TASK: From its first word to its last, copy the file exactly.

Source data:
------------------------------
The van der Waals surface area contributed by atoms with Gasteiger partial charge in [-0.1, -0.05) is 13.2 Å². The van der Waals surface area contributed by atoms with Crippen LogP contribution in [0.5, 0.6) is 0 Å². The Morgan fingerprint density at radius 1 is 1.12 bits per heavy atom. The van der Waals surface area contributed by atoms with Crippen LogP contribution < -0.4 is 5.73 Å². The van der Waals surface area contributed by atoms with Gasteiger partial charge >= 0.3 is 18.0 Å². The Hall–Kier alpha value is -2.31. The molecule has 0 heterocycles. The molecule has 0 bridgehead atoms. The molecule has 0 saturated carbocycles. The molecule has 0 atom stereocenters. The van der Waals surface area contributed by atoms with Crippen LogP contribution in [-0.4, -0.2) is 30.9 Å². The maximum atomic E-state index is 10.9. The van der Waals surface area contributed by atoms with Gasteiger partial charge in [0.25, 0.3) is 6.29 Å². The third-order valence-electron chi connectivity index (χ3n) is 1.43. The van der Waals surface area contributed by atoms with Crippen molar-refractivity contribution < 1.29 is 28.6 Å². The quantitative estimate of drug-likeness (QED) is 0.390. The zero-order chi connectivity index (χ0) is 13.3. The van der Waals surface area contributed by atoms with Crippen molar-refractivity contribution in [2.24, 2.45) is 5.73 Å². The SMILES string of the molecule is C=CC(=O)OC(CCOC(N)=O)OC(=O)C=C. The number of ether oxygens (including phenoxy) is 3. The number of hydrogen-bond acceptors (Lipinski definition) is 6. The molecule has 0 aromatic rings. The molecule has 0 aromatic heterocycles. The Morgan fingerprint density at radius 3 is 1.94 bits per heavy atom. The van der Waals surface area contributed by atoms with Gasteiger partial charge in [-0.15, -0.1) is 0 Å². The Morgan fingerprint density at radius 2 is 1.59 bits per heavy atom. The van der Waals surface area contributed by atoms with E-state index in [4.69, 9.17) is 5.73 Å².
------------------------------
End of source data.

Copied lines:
The van der Waals surface area contributed by atoms with Gasteiger partial charge in [-0.1, -0.05) is 13.2 Å². The van der Waals surface area contributed by atoms with Crippen LogP contribution in [0.5, 0.6) is 0 Å². The Morgan fingerprint density at radius 1 is 1.12 bits per heavy atom. The van der Waals surface area contributed by atoms with Crippen LogP contribution < -0.4 is 5.73 Å². The van der Waals surface area contributed by atoms with Gasteiger partial charge >= 0.3 is 18.0 Å². The Hall–Kier alpha value is -2.31. The molecule has 0 heterocycles. The molecule has 0 bridgehead atoms. The molecule has 0 saturated carbocycles. The molecule has 0 atom stereocenters. The van der Waals surface area contributed by atoms with Crippen LogP contribution in [-0.4, -0.2) is 30.9 Å². The maximum atomic E-state index is 10.9. The van der Waals surface area contributed by atoms with Gasteiger partial charge in [0.25, 0.3) is 6.29 Å². The third-order valence-electron chi connectivity index (χ3n) is 1.43. The van der Waals surface area contributed by atoms with Crippen molar-refractivity contribution < 1.29 is 28.6 Å². The quantitative estimate of drug-likeness (QED) is 0.390. The zero-order chi connectivity index (χ0) is 13.3. The van der Waals surface area contributed by atoms with Crippen molar-refractivity contribution in [2.24, 2.45) is 5.73 Å². The SMILES string of the molecule is C=CC(=O)OC(CCOC(N)=O)OC(=O)C=C. The number of ether oxygens (including phenoxy) is 3. The number of hydrogen-bond acceptors (Lipinski definition) is 6. The molecule has 0 aromatic rings. The molecule has 0 aromatic heterocycles. The Morgan fingerprint density at radius 3 is 1.94 bits per heavy atom. The van der Waals surface area contributed by atoms with Gasteiger partial charge in [-0.15, -0.1) is 0 Å². The Morgan fingerprint density at radius 2 is 1.59 bits per heavy atom. The van der Waals surface area contributed by atoms with E-state index in [4.69, 9.17) is 5.73 Å².